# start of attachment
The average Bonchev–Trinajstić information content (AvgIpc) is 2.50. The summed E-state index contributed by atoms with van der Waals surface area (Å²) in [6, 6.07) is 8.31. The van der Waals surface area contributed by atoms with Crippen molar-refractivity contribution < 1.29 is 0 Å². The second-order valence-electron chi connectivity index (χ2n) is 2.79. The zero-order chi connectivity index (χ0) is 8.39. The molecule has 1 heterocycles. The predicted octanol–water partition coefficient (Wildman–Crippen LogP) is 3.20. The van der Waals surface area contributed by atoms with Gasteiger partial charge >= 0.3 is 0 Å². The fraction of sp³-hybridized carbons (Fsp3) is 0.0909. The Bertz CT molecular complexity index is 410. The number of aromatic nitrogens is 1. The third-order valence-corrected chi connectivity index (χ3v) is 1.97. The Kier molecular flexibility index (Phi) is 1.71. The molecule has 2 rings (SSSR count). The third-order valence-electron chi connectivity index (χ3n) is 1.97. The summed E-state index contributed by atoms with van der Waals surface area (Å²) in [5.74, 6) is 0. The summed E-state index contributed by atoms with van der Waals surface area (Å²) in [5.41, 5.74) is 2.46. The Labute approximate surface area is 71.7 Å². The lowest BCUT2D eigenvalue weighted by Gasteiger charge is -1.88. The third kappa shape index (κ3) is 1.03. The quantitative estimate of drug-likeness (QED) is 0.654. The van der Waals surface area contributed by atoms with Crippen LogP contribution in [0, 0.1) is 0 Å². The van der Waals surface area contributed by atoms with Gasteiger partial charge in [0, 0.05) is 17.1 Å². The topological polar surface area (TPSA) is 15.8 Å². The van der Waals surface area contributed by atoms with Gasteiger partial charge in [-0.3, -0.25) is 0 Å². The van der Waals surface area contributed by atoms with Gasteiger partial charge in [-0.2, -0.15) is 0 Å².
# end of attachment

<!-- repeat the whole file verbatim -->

The average Bonchev–Trinajstić information content (AvgIpc) is 2.50. The summed E-state index contributed by atoms with van der Waals surface area (Å²) in [6, 6.07) is 8.31. The van der Waals surface area contributed by atoms with Crippen molar-refractivity contribution < 1.29 is 0 Å². The second-order valence-electron chi connectivity index (χ2n) is 2.79. The zero-order chi connectivity index (χ0) is 8.39. The molecule has 1 heterocycles. The predicted octanol–water partition coefficient (Wildman–Crippen LogP) is 3.20. The van der Waals surface area contributed by atoms with Gasteiger partial charge >= 0.3 is 0 Å². The fraction of sp³-hybridized carbons (Fsp3) is 0.0909. The Bertz CT molecular complexity index is 410. The number of aromatic nitrogens is 1. The third-order valence-corrected chi connectivity index (χ3v) is 1.97. The Kier molecular flexibility index (Phi) is 1.71. The molecule has 2 rings (SSSR count). The third-order valence-electron chi connectivity index (χ3n) is 1.97. The summed E-state index contributed by atoms with van der Waals surface area (Å²) in [5.74, 6) is 0. The summed E-state index contributed by atoms with van der Waals surface area (Å²) in [5.41, 5.74) is 2.46. The Labute approximate surface area is 71.7 Å². The lowest BCUT2D eigenvalue weighted by Gasteiger charge is -1.88. The third kappa shape index (κ3) is 1.03. The quantitative estimate of drug-likeness (QED) is 0.654. The van der Waals surface area contributed by atoms with Crippen LogP contribution in [0, 0.1) is 0 Å². The van der Waals surface area contributed by atoms with Gasteiger partial charge in [0, 0.05) is 17.1 Å². The topological polar surface area (TPSA) is 15.8 Å². The van der Waals surface area contributed by atoms with Gasteiger partial charge in [-0.3, -0.25) is 0 Å². The van der Waals surface area contributed by atoms with Gasteiger partial charge in [-0.2, -0.15) is 0 Å².